A new study suggests that how mothers and fathers see themselves as co-parents to their children plays a key role in how well their children adjust.
The researchers found that, in a sample of low-income couples, children did best when both parents viewed their coparenting relationship as very positive and worse when both parents viewed their relationship as poor.
However, children’s outcomes diverged when couples saw their co-parenting relationship as moderately good, but mothers and fathers had different views of each other as parents, said Sarah Schoppe-Sullivan, lead author of the study, professor of psychology at The Ohio. State University, and the chairman of the board of the Council of Contemporary Families.
“The best outcome for children was when both parents viewed their coparenting relationship as positive. But children were nearly as well adjusted when relationship quality was moderate and mothers were less positive about coparenting in relationship with parents,” Schoppe-Sullivan. said
Children’s outcomes suffered, however, when it was parents who were less positive about co-parenting, the study revealed.
The study was recently published online in the journal Child Development.
Previous studies have shown that parents with better co-parenting relationships are more effective, as parents and their children are better adjusted; for example, they have fewer behavioral problems and better social relationships with others. But most previous research has been done in white, middle-class families and has relied solely on mothers’ perspectives on the coparenting relationship.
Participants in this new study were 2,915 low-income couples from seven US states who participated in the Healthy Marriage Support Program. All couples had a child under the age of 5.
Participants were asked about their co-parenting relationship with their partner, that is, how they related to each other as parents.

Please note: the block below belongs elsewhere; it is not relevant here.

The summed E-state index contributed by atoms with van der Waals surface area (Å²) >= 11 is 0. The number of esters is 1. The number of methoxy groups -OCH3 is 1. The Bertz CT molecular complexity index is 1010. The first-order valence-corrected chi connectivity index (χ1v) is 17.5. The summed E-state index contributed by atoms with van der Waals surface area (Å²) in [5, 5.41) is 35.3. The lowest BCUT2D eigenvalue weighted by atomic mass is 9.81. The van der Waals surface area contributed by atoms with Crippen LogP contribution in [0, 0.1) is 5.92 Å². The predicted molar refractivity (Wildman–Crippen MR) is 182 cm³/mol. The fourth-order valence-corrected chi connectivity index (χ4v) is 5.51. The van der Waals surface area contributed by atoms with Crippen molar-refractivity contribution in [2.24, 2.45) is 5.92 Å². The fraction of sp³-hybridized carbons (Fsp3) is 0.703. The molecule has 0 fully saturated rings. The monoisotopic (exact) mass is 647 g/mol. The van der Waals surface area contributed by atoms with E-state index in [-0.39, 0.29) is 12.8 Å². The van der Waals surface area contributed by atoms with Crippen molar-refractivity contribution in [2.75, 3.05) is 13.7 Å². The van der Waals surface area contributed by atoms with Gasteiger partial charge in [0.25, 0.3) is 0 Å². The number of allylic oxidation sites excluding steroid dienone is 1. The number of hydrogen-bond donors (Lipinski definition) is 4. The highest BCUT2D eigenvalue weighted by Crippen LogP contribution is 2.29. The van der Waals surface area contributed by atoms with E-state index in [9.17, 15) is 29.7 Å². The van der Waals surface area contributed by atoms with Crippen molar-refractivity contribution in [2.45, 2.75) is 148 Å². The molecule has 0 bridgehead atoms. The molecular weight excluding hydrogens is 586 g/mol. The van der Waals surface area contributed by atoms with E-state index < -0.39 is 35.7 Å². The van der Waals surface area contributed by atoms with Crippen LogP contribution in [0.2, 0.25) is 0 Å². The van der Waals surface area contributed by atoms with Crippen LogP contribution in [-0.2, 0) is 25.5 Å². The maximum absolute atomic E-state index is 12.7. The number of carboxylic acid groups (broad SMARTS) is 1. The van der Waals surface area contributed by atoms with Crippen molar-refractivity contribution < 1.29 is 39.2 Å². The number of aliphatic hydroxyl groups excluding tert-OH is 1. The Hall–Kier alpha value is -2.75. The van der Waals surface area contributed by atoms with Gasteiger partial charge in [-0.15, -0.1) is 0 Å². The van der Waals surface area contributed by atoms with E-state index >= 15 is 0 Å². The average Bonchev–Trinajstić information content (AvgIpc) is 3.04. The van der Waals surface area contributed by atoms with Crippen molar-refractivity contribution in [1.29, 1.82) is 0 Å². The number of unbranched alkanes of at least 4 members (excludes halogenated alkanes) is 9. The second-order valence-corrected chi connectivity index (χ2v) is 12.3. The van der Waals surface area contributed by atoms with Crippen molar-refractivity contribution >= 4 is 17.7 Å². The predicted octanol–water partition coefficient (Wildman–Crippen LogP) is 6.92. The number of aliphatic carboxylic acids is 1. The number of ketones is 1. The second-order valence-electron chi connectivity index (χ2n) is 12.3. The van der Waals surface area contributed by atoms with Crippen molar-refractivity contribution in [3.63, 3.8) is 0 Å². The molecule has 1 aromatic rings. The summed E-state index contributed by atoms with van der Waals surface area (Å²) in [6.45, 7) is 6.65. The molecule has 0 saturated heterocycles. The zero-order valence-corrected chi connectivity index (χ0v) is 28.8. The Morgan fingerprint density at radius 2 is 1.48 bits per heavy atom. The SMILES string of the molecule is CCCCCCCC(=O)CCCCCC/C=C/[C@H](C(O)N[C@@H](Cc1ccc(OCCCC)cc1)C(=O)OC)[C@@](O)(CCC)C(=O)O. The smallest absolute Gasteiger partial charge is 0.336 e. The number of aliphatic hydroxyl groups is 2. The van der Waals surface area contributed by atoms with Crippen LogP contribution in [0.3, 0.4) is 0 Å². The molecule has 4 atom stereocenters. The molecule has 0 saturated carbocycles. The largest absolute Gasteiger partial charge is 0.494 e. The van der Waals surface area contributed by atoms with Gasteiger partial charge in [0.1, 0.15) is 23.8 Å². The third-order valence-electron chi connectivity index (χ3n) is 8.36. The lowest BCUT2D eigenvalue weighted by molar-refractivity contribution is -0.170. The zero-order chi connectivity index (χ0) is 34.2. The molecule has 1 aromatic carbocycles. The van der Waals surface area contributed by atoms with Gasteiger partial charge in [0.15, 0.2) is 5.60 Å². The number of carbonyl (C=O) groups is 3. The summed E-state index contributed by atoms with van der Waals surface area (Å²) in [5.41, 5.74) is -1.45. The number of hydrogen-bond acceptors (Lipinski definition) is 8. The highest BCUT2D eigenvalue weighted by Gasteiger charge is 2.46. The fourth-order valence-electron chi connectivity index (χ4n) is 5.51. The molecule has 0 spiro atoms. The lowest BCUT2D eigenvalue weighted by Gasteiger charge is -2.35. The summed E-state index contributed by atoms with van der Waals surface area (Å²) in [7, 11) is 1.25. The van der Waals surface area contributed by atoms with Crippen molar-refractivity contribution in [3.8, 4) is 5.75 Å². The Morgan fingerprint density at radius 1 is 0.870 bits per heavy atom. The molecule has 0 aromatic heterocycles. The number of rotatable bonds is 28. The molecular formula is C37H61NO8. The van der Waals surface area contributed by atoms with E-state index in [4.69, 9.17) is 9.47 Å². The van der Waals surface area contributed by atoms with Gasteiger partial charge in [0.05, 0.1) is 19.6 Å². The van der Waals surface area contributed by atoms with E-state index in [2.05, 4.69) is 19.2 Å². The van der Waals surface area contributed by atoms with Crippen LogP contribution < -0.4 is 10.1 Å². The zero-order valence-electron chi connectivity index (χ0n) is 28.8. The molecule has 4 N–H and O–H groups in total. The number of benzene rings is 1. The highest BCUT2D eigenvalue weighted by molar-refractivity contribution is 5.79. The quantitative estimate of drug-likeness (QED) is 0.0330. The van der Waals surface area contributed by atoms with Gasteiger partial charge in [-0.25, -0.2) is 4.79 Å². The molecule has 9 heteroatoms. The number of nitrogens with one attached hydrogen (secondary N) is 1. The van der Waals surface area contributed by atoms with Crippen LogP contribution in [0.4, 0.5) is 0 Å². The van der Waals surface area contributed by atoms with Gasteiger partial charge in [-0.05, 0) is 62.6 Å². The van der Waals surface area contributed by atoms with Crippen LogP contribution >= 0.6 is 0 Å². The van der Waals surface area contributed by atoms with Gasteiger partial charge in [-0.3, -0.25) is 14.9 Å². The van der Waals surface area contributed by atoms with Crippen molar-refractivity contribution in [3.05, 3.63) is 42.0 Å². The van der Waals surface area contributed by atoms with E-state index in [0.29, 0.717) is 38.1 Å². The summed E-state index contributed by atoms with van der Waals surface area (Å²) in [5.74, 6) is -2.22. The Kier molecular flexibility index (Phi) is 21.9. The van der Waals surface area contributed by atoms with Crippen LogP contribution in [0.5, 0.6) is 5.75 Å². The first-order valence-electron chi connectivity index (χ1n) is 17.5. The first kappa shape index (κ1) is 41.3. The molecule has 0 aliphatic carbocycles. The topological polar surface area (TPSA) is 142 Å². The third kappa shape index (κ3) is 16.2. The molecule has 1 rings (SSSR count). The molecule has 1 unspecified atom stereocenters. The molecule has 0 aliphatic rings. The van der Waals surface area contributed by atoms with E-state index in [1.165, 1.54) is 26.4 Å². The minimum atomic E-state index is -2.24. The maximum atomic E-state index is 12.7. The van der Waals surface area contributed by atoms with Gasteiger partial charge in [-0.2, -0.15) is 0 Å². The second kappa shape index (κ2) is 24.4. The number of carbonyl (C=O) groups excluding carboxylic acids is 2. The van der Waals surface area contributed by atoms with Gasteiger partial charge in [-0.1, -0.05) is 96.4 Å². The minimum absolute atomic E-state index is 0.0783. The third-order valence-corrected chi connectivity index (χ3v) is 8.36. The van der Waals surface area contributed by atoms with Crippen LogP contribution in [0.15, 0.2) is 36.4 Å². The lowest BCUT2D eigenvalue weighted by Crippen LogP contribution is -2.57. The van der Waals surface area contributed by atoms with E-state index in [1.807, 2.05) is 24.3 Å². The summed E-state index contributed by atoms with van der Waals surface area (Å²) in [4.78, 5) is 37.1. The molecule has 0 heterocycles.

“Co-couples in high-quality relationships provide emotional support to each other and support each other’s parenting decisions,” Schoppe-Sullivan said.
Eighteen months after couples reported on their coparenting relationship, they were asked to report on their child’s social competence and behavioral adjustment.
Based on mothers’ and fathers’ reports of their coparenting relationship, the researchers identified four coparenting groups. The oldest (43% of the sample) were parents who both saw their coparenting relationship as very positive.
The next largest group (32%) were fathers who both viewed their relationship as moderately positive, but mothers were less positive about co-parenting.
“Their children were almost as well-adjusted as the parents who were positive about their coparenting relationship,” Schoppe-Sullivan said.
That these two groups made up the majority of the sample was a significant finding, Schoppe-Sullivan said.
“Low-income couples often face a variety of challenges that can make parenting more difficult than it is for middle-class couples, so it’s encouraging that three-quarters of them had relationships of co-parenting that gave good results to their children,” she said.
The next largest group (16%) were those who reported a co-parenting relationship of moderate quality, but fathers were less positive than mothers. The fourth group (9%) consisted of couples who reported low-quality coparenting relationships, with mothers particularly critical of fathers.
These two groups had children who were less well adjusted than children in the other groups.
One question the study raises is why children adjust less when fathers are less positive than mothers about their coparenting relationship.
The study data can’t answer that conclusively, Schoppe-Sullivan said. But the study showed that psychologically distressed parents were more likely to be in the “less positive parenting” group than in other groups.
Distressed fathers may ask mothers to take them away from parenting duties, which can lead to fathers developing more psychological problems and less satisfaction with their parenting role.
“This can lead to more conflict between parents, more disagreement about parenting decisions and less positive engagement between parents and their children,” Schoppe-Sullivan said.
“All of this may play a role in the poorer adjustment of their children.”
When mothers are less positive than fathers, it may indicate that mothers feel that fathers are not contributing enough to parenting, she said. Since it is common for mothers to feel this way, it may not generate as much conflict between parents as when parents are less positive, so children may be relatively well adjusted.
Overall, the findings suggest that professionals working with fathers may want to pay special attention when fathers are less positive than mothers about their coparenting relationship, she said.
Co-authors of the study, all from Ohio State, are: Jingyi Yang, doctoral student in psychology; Junyeong Yang, doctoral student, and Minjung Kim, assistant professor, both in education studies; and Yiran Zhang, doctoral student, and Susan Yoon, associate professor, both of social work.
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